In acid–base chemistry, homoassociation (an IUPAC term) is an association between a base and its conjugate acid through a hydrogen bond. The alternate term homoconjugation also has wide usage, but is ambiguous because it has another meaning in organic chemistry (see Conjugated system#Mechanism).
Most commonly, homoassociation leads to the enhancement of the acidity of an acid by itself. The effect is accentuated at high concentrations, i.e. the ionization of an acid varies nonlinearly with concentration. This effect arises from the stabilization of the conjugate base by its formation of a hydrogen bond to the parent acid. A well known case is hydrofluoric acid, which is a significantly stronger acid when concentrated than when dilute due to the following equilibria:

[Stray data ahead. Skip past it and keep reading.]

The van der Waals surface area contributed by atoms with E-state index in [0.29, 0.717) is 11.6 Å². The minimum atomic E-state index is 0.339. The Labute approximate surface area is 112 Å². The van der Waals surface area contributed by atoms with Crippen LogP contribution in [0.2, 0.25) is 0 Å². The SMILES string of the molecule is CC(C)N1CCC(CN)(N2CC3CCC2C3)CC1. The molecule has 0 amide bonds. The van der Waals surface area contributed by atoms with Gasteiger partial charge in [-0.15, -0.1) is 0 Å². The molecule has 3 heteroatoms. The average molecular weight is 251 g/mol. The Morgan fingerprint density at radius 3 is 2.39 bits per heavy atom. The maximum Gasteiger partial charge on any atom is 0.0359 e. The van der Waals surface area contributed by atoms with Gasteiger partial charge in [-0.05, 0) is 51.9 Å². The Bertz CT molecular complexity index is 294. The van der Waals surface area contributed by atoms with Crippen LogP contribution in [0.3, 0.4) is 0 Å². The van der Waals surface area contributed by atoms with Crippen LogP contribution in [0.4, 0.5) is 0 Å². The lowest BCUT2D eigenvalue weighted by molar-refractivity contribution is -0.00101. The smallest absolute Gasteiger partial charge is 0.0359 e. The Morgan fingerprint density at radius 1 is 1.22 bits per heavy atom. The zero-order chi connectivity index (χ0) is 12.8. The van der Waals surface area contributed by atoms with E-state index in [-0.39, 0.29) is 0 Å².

- 2 HF H2F+ + F− (autoionization of HF)
- HF + F− HF2− (homoassociation)
- 3 HF HF2− + H2F+
The bifluoride anion (HF2−) encourages the ionization of HF by stabilizing the F−. Thus, the usual ionization constant for hydrofluoric acid (10−3.15) understates the acidity of concentrated solutions of HF.
- Izutsu, K., "Acid-Base Dissociation Constants in Dipolar Aprotic Solvents," Blackwell Scientific Publications: Oxford, U.K., 1990;
- See for example Agnes Kütt, Ivo Leito, Ivari Kaljurand, Lilli Sooväli, Vladislav M. Vlasov, Lev M. Yagupolskii, and Ilmar A. Koppel "A Comprehensive Self-Consistent Spectrophotometric Acidity Scale of Neutral Brønsted Acids in Acetonitrile" J. Org. Chem., 2006, volume 71, pp 2829–2838. doi:10.1021/jo060031y,